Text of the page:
"It's really hurtful, you know? I would have pushed past any woman; it wasn't because she was Asian."

It helped me to see that not all white men are racists or sexual predators - they're just normal, fragile men, who occasionally cry white tears

And it was like a switch clicked for me. Roger is just a human being, like me. A pretty shitty one, let's be honest, but he should not be held accountable for the mass murders, the wars, the genocides of the past and present, because, you know, he didn't actually do any of them.

This experience has been extremely valuable to me. It helped me to see that not all white men are racists or sexual predators - they're just normal, fragile men, who occasionally cry white tears when they don't know how to take criticism. What I didn't realise before I began this experience is that we're all just humans.

I needed to see this first-hand, because, as I learned from Channel 4, you cannot simply take a community at their word when they say they are normal, harmless people. You can never really believe it unless someone from your own ethnicity proves it.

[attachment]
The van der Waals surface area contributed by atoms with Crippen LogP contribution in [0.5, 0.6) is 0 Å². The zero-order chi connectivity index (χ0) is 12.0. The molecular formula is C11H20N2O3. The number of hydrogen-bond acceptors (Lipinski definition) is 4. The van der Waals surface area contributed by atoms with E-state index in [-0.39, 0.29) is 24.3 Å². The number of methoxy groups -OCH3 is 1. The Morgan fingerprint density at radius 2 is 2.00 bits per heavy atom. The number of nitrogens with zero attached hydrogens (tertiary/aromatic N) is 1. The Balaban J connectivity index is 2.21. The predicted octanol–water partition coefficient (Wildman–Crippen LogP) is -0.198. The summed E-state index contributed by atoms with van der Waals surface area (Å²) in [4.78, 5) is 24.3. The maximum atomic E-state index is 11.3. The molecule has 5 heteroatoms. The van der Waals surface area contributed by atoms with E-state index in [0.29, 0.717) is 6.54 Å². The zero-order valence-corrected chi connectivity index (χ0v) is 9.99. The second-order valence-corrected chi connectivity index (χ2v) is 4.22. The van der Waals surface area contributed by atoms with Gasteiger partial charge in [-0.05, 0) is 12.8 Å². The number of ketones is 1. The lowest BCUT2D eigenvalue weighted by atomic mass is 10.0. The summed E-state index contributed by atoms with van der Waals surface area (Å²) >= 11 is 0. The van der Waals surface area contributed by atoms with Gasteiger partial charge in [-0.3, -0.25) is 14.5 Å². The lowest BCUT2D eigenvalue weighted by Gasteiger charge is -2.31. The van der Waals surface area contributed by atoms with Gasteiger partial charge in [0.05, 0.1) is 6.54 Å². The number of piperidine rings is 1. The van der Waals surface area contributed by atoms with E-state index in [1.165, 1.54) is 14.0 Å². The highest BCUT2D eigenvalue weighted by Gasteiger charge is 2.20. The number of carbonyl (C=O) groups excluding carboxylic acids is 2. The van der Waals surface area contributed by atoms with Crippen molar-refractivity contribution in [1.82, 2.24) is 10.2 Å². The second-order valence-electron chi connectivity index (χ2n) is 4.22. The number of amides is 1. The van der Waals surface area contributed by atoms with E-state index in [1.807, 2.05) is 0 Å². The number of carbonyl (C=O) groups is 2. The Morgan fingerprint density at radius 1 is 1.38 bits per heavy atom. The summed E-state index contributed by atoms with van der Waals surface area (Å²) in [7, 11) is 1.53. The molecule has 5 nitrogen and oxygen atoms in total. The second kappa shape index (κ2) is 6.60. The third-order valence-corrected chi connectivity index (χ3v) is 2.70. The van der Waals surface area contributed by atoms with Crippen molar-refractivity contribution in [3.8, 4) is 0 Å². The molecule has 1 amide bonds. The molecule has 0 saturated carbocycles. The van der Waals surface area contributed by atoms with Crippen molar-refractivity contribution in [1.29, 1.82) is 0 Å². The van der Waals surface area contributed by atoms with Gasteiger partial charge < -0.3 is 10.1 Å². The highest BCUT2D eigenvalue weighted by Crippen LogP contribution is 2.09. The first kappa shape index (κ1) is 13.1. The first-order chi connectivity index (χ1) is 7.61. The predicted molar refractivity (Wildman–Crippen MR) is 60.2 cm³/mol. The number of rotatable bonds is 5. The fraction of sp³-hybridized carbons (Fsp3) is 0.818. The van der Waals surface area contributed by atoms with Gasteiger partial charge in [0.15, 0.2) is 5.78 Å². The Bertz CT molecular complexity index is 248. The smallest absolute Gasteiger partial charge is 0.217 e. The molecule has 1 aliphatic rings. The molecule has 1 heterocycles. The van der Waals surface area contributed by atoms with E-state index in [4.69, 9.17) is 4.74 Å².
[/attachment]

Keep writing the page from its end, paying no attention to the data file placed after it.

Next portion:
Channel 4's My Week as a Muslim was a preposterous conception from the first minute, providing a platform for racism, brownface, crude caricatures, ethnocentrism and general all-round offence. 

It was built on the antiquated, imperialist concept that a person of colour's word cannot be trusted; their experiences and suffering don't exist until they are verified by a white person. This article is meant to point out the outrageousness of the entire set-up, and not to equate the suffering of people of colour with male fragility, nor to liken the brutal experience of war and invasion to daily life in the UK.


Ruqaya Izzidien is a British-Iraqi freelance writer specializing in social and cultural affairs. Her work has been published in The New York Times, the Guardian, the BBC and Al Jazeera English, and her upcoming novel is entitled The Watermelon Boys.

Follow her on Twitter: @RuqayaIzzidien

Opinions expressed in this article remain those of the author and do not necessarily represent those of The New Arab, its editorial board or staff.


Follow us on Twitter: @The_NewArab